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Moroccan decentralisation, step by step

January 13, 2015 at 1:12 pm

There is a growing trend around the world for national governments to decentralise decision-making relating to human service delivery and development, from central to sub-national levels. The impetus for this is provided by a range of interests and needs.

For Arab Spring countries the motivation is essentially twofold: the urgent need to promote human development is accompanied by the necessity to meet popular aspirations for greater empowerment and control over their own lives.

Nations also face the dilemma, brought about by historical, cultural and modern political conditions, of sub-regions wanting greater autonomy. This exists not only in Iraq, but also in Lebanon, Bahrain, Egypt and, arguably, in the Moroccan Sahara.

All of this has encouraged governments to develop strategies for decentralisation intertwined with those enabling human development; a practical example has been provided by Morocco offering ideas as to how this could actually be achieved.

The underlying assumption in all of this is that the prime motivation is the promotion of human development, managed by the beneficiaries themselves, the sole necessity for which is the possibility of freedom of association. Other than this there are three main factors present.

For a start there must be a precondition to decentralisation, namely that the process occurs in a democratic fashion, in stages, so that pre-existing, undesirable local and provincial power relationships do not become stratified further. It follows, then, that the promotion of human development by way of participation is both a precursor to and a conduit for decentralisation. In particular, the initial application of the participatory approach creates a context for local community members to become familiar with group planning of development and building partnerships with public and private groups. Decentralising power in this new context thus enables newly-gained local authority to be utilised in a way that ensures that the priority goals for social change identified by the people can be realised.

In 2005 the Kingdom of Morocco launched its National Initiative for Human Development (NIHD), the aim of which is to promote sustainable development through the people’s participation; it was a full three-and-a-half years later that the country announced its intention to pursue a decentralised public administrative arrangement. Although much can be learned and improved upon from the NIHD experience, what is clear is that this programme, preceding decentralisation, helped give the latter its best opportunity for success.

Secondly (and this may not be unique to the process of decentralisation), the optimal type of decentralisation, that which is most conducive to advancing sustainable human development, is likely to be a hybrid synthesis of multiple models. In other words, it entails more than merely dispersing power to communities to manage their own affairs; requiring public and private groups at sub-national levels to cooperate toward human service delivery; or, finally, simply transferring power from the top down within government structures.

Morocco’s guiding model combines all three approaches to create a new template that aims to ensure that these three directions are traversed simultaneously. It is intended that communities are empowered to achieve the development future they seek with ongoing government support, including from the national level, along with public and private partnership helping to contribute to the implementation of local priority projects.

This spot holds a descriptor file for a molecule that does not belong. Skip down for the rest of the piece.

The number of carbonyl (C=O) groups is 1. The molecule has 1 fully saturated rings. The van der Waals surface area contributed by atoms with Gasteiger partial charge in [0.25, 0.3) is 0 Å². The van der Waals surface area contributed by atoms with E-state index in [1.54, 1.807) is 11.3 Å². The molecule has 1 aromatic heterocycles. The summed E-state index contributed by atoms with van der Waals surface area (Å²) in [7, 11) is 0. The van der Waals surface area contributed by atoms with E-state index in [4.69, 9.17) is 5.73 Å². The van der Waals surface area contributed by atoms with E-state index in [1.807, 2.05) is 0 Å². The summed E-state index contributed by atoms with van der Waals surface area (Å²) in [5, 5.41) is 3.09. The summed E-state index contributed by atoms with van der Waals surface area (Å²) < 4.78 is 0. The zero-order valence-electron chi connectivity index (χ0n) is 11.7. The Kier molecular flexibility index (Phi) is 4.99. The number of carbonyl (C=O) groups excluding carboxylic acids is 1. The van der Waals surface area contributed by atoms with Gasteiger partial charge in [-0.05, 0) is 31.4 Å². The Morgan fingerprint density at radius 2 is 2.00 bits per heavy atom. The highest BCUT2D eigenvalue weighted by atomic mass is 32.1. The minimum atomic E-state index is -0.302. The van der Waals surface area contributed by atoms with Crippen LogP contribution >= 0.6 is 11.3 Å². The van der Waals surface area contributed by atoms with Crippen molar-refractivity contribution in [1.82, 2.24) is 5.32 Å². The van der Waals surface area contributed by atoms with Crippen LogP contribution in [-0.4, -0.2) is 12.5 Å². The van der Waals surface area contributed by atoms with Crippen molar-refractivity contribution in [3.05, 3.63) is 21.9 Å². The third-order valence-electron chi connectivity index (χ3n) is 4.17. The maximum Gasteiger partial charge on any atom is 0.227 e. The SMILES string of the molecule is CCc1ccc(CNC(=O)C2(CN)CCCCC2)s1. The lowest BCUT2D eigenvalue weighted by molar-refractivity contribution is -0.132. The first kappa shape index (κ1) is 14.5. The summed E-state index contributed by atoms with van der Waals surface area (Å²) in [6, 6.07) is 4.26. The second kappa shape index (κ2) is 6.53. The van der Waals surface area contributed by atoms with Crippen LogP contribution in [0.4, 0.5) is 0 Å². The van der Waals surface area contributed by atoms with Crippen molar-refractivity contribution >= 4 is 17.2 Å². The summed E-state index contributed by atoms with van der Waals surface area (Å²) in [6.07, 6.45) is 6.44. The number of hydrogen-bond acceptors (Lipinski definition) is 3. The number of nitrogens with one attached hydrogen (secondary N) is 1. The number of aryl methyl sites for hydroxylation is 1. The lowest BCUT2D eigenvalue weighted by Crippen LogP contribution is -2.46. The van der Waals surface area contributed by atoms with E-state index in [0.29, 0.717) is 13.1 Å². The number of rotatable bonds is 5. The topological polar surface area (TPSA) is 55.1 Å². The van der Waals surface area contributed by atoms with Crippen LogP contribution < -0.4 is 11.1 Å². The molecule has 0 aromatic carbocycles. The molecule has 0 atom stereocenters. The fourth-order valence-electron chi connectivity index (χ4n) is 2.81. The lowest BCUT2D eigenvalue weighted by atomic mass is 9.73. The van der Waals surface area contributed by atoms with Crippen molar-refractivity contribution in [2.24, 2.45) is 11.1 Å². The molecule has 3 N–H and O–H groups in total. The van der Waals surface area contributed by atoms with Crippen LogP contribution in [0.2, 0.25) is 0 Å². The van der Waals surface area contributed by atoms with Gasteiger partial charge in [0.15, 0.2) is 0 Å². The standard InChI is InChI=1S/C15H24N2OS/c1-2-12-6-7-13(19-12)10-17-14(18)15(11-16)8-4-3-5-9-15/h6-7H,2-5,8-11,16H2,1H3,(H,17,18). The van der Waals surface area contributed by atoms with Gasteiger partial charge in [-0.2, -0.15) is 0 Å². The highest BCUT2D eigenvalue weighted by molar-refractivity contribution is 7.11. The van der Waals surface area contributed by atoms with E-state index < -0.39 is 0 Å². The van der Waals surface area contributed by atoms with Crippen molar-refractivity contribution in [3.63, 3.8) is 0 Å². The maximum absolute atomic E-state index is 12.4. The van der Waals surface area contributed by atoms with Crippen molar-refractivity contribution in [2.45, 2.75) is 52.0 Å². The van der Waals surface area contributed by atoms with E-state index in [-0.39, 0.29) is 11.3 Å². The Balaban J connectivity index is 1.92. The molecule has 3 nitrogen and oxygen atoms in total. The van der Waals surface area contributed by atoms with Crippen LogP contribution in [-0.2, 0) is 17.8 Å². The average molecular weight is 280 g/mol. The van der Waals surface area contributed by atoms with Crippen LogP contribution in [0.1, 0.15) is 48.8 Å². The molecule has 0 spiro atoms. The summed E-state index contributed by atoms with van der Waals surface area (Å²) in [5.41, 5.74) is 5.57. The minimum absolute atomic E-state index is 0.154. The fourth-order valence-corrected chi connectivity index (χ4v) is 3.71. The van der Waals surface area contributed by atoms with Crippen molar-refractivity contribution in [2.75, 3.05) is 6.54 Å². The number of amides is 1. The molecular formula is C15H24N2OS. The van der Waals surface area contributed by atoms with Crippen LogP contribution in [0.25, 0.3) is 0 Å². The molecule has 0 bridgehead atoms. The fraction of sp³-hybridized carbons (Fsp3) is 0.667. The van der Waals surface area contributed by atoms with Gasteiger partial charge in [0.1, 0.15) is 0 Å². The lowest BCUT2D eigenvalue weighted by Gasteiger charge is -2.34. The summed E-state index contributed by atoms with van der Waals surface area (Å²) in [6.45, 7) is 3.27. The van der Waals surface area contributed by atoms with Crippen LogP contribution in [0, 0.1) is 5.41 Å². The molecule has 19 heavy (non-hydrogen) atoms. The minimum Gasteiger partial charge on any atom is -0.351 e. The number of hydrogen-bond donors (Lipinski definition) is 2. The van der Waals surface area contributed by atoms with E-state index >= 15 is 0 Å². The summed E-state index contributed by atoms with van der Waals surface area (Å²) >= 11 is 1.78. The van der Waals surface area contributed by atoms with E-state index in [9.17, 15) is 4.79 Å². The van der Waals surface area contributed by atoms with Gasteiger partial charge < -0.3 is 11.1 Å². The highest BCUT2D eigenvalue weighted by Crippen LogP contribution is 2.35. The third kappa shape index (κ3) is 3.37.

Arguably, this rallies resources from the national level down in order to achieve empowering development. With this model in place, the development of new policies and procedures for the delivery of human services across the sectors (education, health, agriculture, etc.) becomes both clearer and more cost-effective.

Thirdly, the process of communities analysing their social conditions, identifying the most important projects for their development and actually implementing them, itself creates the decentralised system. The partnerships forged in the process, the building of capacities in order to manage funds and projects, for example, are essential parts of the ongoing structure of decentralisation.

It follows that if this new organisational arrangement is to be accomplished, it is essential that there are training programmes in place at the local level. These enable citizens, including local teachers, government technicians, association members and students, to gain the skills in facilitating community dialogue towards the creation of action plans; in Morocco’s case, these are communal development plans which are required by statute. It is this process, culminating in the implementation of projects in an environment that wants and requires it, that actually forms the decentralised arrangement itself.

For a range of reasons then, nations are being compelled to disperse power from the national level. For some, this is even a matter of political survival. National leaders and policy makers are engaged in a genuine search as to how this can be achieved in the best manner. The solution, in essence, appears to be the adoption of the Moroccan approach; the promotion of participatory development prior to the onset of new laws to decentralise and as the means, in itself, to decentralisation. For this, experiential training in participatory democratic approaches and project implementation is a vital component.

Dr Yossef Ben-Meir is president of the High Atlas Foundation.

The views expressed in this article belong to the author and do not necessarily reflect the editorial policy of Middle East Monitor.